Bass Clef Stenaline Metranil Solar Flare
Stenaline Metranil Solar Flare, Ralph Cumbers’ latest EP as Bass Clef, is centered around an […]
Stenaline Metranil Solar Flare, Ralph Cumbers’ latest EP as Bass Clef, is centered around an intricate, sci-fi-themed, modular house trip from last year’s Reeling Skullways LP that also happens to rank as some of his finest work to date. The track’s original version presents a sparkling tapestry of arpeggios and celestial synth vox, which are underscored by stepping kicks and resonant bass toms. It’s a quiet moment compared to other, more rousing LP efforts, but its detail is the kind that rewards repeat listens. The remixes here are as solid as one would hope, given the original’s fertility—each finds an element in Cumbers’ dense arrangement to accentuate.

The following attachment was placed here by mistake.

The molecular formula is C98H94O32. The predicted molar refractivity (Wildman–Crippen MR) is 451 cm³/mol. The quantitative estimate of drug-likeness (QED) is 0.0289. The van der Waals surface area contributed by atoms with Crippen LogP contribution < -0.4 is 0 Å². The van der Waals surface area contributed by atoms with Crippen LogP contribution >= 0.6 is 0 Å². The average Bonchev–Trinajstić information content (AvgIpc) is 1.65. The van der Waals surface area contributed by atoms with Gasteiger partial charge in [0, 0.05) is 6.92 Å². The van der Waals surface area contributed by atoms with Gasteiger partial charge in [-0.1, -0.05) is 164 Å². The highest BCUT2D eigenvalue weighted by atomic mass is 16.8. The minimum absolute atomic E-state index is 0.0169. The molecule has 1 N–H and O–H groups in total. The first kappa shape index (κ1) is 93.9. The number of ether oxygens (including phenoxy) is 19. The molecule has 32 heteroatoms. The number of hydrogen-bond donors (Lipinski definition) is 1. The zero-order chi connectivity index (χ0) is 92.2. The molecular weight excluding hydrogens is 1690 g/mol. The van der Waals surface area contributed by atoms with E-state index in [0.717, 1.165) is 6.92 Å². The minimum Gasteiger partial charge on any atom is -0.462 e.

Cumbers’ Bass Clef rendition reminds of the Night Slugs crew in its staggered, grime-esque arrangement, as the producer melds distorted kicks and a wobbly lead line with the sound of shattering glass. The track’s rough, cantankerous quality is worlds away from the original’s sense of wonderment. Peverelist‘s remix is not as labyrinthine as some of his other material. The Bristol producer is well known for producing tracks that subtly unfold themselves, but his contribution here is pretty straightforward, textured as it is. He retains the original’s stepping aspect and bright repetitions, adding a smudgy, vaguely old-school-dancehall bassline for good measure. Finally, Cumbers dons his Coseph Jonrad alias for a take that emphasizes splintering arpeggios on the fritz, fragmenting the vista implied by its choral “ahhs.” Much like Cumbers’ songs on Reeling Skullways, these tracks feel absolutely alive, and anything but gridlocked.